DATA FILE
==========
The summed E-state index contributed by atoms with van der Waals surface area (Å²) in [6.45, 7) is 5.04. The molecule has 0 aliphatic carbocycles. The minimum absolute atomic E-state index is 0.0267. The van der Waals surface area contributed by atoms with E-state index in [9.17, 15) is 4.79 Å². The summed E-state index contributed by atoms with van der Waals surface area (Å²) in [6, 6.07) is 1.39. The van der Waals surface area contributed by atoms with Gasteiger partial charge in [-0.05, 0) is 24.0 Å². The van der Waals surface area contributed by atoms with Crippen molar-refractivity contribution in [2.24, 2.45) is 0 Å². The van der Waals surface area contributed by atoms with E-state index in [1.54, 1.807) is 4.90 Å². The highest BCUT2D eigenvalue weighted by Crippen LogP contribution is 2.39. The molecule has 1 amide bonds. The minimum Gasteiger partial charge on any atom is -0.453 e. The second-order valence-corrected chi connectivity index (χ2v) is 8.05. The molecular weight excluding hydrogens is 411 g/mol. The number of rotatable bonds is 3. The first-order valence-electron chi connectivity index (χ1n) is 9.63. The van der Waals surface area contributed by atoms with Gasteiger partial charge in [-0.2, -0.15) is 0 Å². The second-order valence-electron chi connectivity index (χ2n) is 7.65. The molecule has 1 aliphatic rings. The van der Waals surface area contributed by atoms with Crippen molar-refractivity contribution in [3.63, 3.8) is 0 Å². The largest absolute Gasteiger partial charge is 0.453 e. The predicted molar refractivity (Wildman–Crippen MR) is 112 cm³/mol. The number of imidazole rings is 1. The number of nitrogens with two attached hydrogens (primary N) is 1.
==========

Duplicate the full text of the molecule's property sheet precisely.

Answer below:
The summed E-state index contributed by atoms with van der Waals surface area (Å²) in [6.45, 7) is 5.04. The molecule has 0 aliphatic carbocycles. The minimum absolute atomic E-state index is 0.0267. The van der Waals surface area contributed by atoms with E-state index in [9.17, 15) is 4.79 Å². The summed E-state index contributed by atoms with van der Waals surface area (Å²) in [6, 6.07) is 1.39. The van der Waals surface area contributed by atoms with Gasteiger partial charge in [-0.05, 0) is 24.0 Å². The van der Waals surface area contributed by atoms with Crippen molar-refractivity contribution in [2.24, 2.45) is 0 Å². The van der Waals surface area contributed by atoms with E-state index in [1.54, 1.807) is 4.90 Å². The highest BCUT2D eigenvalue weighted by Crippen LogP contribution is 2.39. The molecule has 1 amide bonds. The minimum Gasteiger partial charge on any atom is -0.453 e. The second-order valence-corrected chi connectivity index (χ2v) is 8.05. The molecular weight excluding hydrogens is 411 g/mol. The number of rotatable bonds is 3. The first-order valence-electron chi connectivity index (χ1n) is 9.63. The van der Waals surface area contributed by atoms with Gasteiger partial charge in [-0.2, -0.15) is 0 Å². The second-order valence-electron chi connectivity index (χ2n) is 7.65. The molecule has 1 aliphatic rings. The van der Waals surface area contributed by atoms with Crippen molar-refractivity contribution in [3.63, 3.8) is 0 Å². The largest absolute Gasteiger partial charge is 0.453 e. The predicted molar refractivity (Wildman–Crippen MR) is 112 cm³/mol. The number of imidazole rings is 1. The number of nitrogens with two attached hydrogens (primary N) is 1.